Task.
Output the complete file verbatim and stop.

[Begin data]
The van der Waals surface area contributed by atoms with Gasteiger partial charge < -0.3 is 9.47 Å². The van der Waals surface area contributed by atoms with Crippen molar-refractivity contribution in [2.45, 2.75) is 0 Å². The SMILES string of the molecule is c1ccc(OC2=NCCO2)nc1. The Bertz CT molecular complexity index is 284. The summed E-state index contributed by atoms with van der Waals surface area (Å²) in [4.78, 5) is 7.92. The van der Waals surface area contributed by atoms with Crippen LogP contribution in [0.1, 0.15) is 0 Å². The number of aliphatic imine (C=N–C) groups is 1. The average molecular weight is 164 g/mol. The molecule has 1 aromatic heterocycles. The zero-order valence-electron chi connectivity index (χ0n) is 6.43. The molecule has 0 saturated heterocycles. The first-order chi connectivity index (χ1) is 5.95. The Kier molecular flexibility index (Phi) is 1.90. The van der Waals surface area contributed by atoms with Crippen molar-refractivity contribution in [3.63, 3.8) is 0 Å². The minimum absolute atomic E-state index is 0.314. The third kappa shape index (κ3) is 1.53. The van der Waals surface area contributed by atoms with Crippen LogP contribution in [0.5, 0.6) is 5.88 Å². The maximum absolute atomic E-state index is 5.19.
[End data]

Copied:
The van der Waals surface area contributed by atoms with Gasteiger partial charge < -0.3 is 9.47 Å². The van der Waals surface area contributed by atoms with Crippen molar-refractivity contribution in [2.45, 2.75) is 0 Å². The SMILES string of the molecule is c1ccc(OC2=NCCO2)nc1. The Bertz CT molecular complexity index is 284. The summed E-state index contributed by atoms with van der Waals surface area (Å²) in [4.78, 5) is 7.92. The van der Waals surface area contributed by atoms with Crippen LogP contribution in [0.1, 0.15) is 0 Å². The number of aliphatic imine (C=N–C) groups is 1. The average molecular weight is 164 g/mol. The molecule has 1 aromatic heterocycles. The zero-order valence-electron chi connectivity index (χ0n) is 6.43. The molecule has 0 saturated heterocycles. The first-order chi connectivity index (χ1) is 5.95. The Kier molecular flexibility index (Phi) is 1.90. The van der Waals surface area contributed by atoms with Crippen molar-refractivity contribution in [3.63, 3.8) is 0 Å². The minimum absolute atomic E-state index is 0.314. The third kappa shape index (κ3) is 1.53. The van der Waals surface area contributed by atoms with Crippen LogP contribution in [0.5, 0.6) is 5.88 Å². The maximum absolute atomic E-state index is 5.19.